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To Life: 50 Years of "Fiddler on the Roof": The Tradition Lives On

Zero Mostel in a 1964 publicity photo as Tevye
Wikimedia Commons

Sunrise, sunset, sunrise, sunset, swiftly flow the days...

Minutes after I walked into the small, albeit crowded Three Lives & Company, a legendary Greenwich Village bookstore that’s one of my favorites, a man entered the small store. He wouldn’t have stood out amongst all of us except for one fact. He spoke with a booming theatrical voice befitting of a Broadway musical stage. It was hard not to eavesdrop and overhear the man who walked into a store-full of quiet book browsers. The man immediately started to speak loudly when he saw the recognizable face of the store owner and her new assistant.

“Welcome back,” said the shop owner to her customer. “Where have you been”, she questioned. The customer’s verbose, non-stop answer duly noted his long-term absence from the bookstore.

Wonder of wonder, miracle of miracles...

“Just returned from my fifth production of “Fiddler on the Roof.” Eleven weeks in Portland.” “Eleven weeks,” he said again for added emphasis. “Standing ovations every performance! Great audiences! Not just ordinary ovations, we really wowed ‘em in Portland. The standing ovations were amazing.”

Well, I said to myself, not to be rude, but this standing room only conversation is too good not to listen in. I continued to eavesdrop.

The Portland Fiddler as I later nicknamed this bookstore client, was being introduced to the new store assistant by the owner when the Fiddler requested that a certain book be ordered for him. The store’s new assistant asked the Portland Fiddler his name. “Randy Galler, that’s G-A-L-L-E-R” he bellowed in a voice that made me think he was about to sing a chorus of “To Life, To Life, L’Chaim... Was applause and a standing ovation from me along with the rest of the bookstore audience in his immediate future?

Sunrise, Sunset, Sunrise, Sunset, Swiftly flow the days...

Turns out Randy (stage name changed for privacy) and his company cast did indeed wow ‘em in Portland. Randy, in his ensemble roll of Avrum, performed alongside the characters of Tevye, Golde, Tzeitel, Yente, Motel et al for over two months at the Portland, Oregon Center Stage Theatre. The local audiences loved it.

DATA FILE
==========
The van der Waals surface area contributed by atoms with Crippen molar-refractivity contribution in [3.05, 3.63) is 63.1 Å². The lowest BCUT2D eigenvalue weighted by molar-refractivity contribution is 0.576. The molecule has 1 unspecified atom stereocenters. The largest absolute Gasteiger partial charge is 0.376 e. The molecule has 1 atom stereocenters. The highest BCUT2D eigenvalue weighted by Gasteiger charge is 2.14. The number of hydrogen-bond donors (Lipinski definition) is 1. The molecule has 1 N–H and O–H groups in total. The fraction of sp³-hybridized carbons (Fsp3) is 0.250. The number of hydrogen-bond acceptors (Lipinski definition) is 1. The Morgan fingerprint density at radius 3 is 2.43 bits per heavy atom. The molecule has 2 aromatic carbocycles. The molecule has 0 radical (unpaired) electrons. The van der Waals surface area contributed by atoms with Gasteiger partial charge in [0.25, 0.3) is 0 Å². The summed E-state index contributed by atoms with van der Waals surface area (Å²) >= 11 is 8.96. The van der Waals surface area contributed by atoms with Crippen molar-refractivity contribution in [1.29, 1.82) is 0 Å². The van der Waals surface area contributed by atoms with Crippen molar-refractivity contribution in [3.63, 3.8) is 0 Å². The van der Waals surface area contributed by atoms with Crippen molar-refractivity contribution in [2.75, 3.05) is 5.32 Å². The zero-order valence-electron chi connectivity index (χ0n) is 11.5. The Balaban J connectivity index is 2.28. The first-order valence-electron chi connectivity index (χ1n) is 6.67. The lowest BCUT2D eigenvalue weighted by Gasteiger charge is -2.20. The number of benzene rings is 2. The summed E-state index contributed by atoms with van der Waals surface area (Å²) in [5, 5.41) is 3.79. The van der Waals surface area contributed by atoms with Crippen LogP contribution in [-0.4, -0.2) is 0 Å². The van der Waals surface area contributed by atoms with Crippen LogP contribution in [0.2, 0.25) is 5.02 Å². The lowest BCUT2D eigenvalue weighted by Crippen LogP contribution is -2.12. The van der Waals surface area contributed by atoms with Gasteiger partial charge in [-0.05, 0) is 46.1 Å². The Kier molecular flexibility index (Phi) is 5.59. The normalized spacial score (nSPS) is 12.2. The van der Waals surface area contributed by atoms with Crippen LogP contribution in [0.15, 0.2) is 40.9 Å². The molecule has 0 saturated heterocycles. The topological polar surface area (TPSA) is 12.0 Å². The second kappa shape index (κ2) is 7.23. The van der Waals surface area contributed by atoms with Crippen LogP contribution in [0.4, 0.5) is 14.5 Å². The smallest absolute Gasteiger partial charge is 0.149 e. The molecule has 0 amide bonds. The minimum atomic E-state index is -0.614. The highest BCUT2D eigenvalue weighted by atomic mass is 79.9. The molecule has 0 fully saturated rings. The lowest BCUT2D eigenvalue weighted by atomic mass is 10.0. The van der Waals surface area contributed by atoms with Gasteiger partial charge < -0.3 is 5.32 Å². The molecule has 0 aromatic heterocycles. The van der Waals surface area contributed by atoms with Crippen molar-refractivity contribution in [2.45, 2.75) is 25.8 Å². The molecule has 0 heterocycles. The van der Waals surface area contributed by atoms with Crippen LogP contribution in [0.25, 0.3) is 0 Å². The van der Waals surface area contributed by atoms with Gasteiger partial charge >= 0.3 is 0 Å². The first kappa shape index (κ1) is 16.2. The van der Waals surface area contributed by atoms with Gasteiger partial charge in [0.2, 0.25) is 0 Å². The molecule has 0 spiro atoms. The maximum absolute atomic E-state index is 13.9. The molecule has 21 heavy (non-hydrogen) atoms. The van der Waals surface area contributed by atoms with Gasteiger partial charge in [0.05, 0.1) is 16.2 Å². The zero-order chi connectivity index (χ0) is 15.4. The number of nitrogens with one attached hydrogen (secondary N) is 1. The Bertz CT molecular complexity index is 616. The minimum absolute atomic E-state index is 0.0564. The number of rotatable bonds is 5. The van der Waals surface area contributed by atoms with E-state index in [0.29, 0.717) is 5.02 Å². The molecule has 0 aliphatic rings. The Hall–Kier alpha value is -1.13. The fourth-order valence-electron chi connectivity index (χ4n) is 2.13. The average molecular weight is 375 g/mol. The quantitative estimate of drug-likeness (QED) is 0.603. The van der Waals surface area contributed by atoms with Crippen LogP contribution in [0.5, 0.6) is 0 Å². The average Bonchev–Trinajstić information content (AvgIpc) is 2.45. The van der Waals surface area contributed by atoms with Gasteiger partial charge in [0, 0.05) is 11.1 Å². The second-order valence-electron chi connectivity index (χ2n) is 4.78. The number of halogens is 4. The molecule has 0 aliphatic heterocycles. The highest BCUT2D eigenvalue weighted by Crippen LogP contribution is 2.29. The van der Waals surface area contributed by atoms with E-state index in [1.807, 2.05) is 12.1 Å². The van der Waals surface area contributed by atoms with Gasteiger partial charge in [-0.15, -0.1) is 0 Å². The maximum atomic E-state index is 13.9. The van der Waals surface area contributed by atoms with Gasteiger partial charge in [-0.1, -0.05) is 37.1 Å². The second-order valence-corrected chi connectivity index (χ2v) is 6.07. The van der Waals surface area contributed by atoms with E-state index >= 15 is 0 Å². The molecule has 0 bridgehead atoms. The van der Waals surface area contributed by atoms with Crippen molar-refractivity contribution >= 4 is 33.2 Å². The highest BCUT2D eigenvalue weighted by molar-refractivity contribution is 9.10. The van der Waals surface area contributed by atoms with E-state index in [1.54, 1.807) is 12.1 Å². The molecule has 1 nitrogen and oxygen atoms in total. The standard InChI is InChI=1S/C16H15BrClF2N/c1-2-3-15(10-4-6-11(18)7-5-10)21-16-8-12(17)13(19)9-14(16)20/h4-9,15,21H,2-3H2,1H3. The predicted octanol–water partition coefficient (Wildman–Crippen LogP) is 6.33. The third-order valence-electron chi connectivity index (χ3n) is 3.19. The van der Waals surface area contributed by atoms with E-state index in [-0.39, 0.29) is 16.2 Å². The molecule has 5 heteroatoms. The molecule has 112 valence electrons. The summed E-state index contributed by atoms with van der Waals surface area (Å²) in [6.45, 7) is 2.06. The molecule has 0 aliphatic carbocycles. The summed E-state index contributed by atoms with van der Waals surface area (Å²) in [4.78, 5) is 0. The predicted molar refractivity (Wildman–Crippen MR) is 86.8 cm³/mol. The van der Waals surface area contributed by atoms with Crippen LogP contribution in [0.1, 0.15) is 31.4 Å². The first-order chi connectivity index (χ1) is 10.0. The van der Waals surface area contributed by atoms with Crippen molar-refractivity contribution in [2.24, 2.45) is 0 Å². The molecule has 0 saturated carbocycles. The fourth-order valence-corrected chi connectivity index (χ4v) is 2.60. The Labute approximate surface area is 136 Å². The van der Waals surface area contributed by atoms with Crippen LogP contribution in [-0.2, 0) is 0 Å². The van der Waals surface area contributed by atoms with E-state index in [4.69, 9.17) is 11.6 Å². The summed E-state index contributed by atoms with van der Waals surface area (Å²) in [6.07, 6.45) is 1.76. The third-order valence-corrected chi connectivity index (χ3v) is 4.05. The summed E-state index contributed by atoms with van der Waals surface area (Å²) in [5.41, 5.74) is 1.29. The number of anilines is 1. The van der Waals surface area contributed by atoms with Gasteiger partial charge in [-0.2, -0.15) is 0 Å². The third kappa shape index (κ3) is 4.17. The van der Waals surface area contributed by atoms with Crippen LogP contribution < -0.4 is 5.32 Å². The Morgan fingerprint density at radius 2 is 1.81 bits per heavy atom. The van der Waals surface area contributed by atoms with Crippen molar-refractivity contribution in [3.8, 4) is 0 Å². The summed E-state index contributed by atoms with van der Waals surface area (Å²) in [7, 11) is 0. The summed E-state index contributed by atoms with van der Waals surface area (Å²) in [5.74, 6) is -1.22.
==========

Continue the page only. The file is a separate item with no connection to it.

Matchmaker, matchmaker, make me a match, find me a find, catch me a catch...

The reviews I read set the stage for the enthusiastic audiences to sit back and take in all the resilience of hope and tradition that this particular production of “Fiddler on the Roof” offered. One writer noted that he was prejudiced in favor of Fiddler, because the score, the book, the story, in fact ever production was a wow every time he saw it through the years. I couldn’t agree more. Thinking back to all the productions I’ve seen, the show consistently ranks at or near the top. From the many Fiddler productions and revivals I’ve enjoyed on and off-Broadway to the surprisingly robust show-stopping Japanese language performance I treasured when I was in Tokyo, Fiddler on the Roof is a classic love-fest that makes audiences stand up and acknowledge not only the actors but the struggles and wonderful traditions that take center stage every time the curtain goes up.

If I were a rich man....

No doubt Fiddler is a favorite of yours as well. Which is not surprising since it is one of the most oft-produced shows in the theatrical world. The award-winning film version also deserves ovations. On stage or screen, the addictive Fiddler score coupled with the classic Sholom Aleichem story of Teyve and his daughters is a warm, reflective saga of Jewish hope and tradition that will always be part of our show business pride.

To life, to life, L’Chaim...

By the way, this coming September 22nd marks the 50th Anniversary of the show’s Broadway opening night. What an auspicious event to celebrate: five decades of life. Wherever in the world it performs, long live “Fiddler on the Roof.”

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